Lud-in-the-Mist is an unusual fantasy first published in 1926, before The Hobbit and considerably before the existence of fantasy as a marketing genre. It would be recognised as one of the founding works of the genre except for the way it has rarely been noticed and seldom reprinted. It’s a book that is itself in the tradition of Rossetti’s Goblin Market (1862) and Dunsany’s The King of Elfland’s Daughter (1924). It’s very clearly an influence on Susannah Clarke’s Jonathan Strange and Mr. Norrell, and Neil Gaiman’s Stardust and the work of Greer Gilman, so perhaps it has contributed to a particular strand of fantasy, a particular way of approaching the numinous.
Lud-in-the-Mist is a sleepy comfortable settled town in Dorimare, a country that borders on Faery but which has turned its back on Faery and all the possibilities of Faery. The book is poised on that edge in which the uncanny spills into the mundane. It’s also beautifully written and a joy to read aloud. The theme, and the shape of the story, is pretty much that of The Bacchae, which isn’t unknown as a modern plot (Joanne Harris’s Chocolat) but is an unusual one to borrow, especially in this kind of setting. The story is shot through with folklore and country superstitions and the looming presence of the faery folk under the edges of the everyday.
We’re told in the first paragraph that Dorimare bordered on Fairyland, and then, immediately that “There had, of course, been no intercourse between the two countries for many centuries.” The mayor of Lud, Nathaniel Chanticleer, heard a note plucked from an old instrument, and the note was magical and changed the tone of his life.
It had generated in him what one can only call a wistful yearning after the prosaic things he already possessed. It was as if he thought he had already lost what he was holding in his hands. From this there sprang an ever present sense of insecurity, along with a distrust of the homely things he cherished…. Hence at times he would gaze on the present with the agonising tenderness with which one gazes at the past.
He suffers this strange affliction, and then his son eats fairy fruit. Fairy fruit is treated here like drug addiction, but also it’s very analogous to the way homosexuality was treated at the time Mirrlees was writing—something that feels good to the practitioner but something strongly disapproved of by society, something to grow out of, be cured of, and above all not to be mentioned in polite company. The people of Lud are so worried about fairy fruit that all mention of it has become completely taboo, and the laws banning it treat it as a kind of woven silk. I think it’s interesting to consider fairy fruit here as in Goblin Market as an analogy for “the love that dare not speak its name,” but it’s a subtext, not a laboured allegory. Whether or not Mirrlees intended this comparison, it’s reasonable to say that fairy fruit here takes the place of wine in The Bacchae and chocolate in Chocolat as the little madness that can spare you the greater madness, the little madness that gives flex to life.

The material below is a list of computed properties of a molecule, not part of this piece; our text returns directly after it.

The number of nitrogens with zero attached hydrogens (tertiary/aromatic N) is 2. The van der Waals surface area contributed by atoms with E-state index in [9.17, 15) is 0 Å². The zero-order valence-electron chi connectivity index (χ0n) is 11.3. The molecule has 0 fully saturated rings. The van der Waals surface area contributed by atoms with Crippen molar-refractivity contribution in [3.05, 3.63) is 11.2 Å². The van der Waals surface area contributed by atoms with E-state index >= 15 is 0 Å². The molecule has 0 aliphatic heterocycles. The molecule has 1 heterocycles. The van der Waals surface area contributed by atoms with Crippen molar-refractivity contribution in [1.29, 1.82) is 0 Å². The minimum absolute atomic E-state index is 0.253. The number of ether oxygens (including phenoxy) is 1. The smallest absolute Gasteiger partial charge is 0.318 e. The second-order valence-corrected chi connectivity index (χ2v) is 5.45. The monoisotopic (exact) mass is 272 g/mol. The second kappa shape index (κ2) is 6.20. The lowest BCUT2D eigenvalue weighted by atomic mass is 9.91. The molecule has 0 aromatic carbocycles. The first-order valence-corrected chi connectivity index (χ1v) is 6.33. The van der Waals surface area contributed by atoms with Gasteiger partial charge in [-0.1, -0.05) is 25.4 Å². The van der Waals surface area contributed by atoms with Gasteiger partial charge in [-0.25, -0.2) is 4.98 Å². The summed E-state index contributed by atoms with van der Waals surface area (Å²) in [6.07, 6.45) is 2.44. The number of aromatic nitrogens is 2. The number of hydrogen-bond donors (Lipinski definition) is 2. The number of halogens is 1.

The other very unusual thing about Lud-in-the-Mist as a novel is the way it’s set among the bourgeoisie. Nathaniel Chanticleer is a mayor, the town has thrived on trade, the masters of the town are merchants. The old aristocracy, Duke Aubrey and his court, have gone into Fairyland. Most fairy tales deal either with kings and princesses or with peasants—miller’s sons, girls who live in cottages and spin. Fantasy mostly goes with this. Lots of fantasy has kings coming back—here we have senators and masters and a trading republic, and that really is unusual. It’s without precedent and hasn’t been much copied either.
Lud-in-the-Mist is beautifully written, charming, funny, and always just a little creepy. It’s this combination that keeps bringing me back to it.
Jo Walton is a science fiction and fantasy writer. She’s published eight novels, most recently Half a Crown and Lifelode, and two poetry collections. She reads a lot, and blogs about it here regularly. She comes from Wales but lives in Montreal where the food and books are more varied.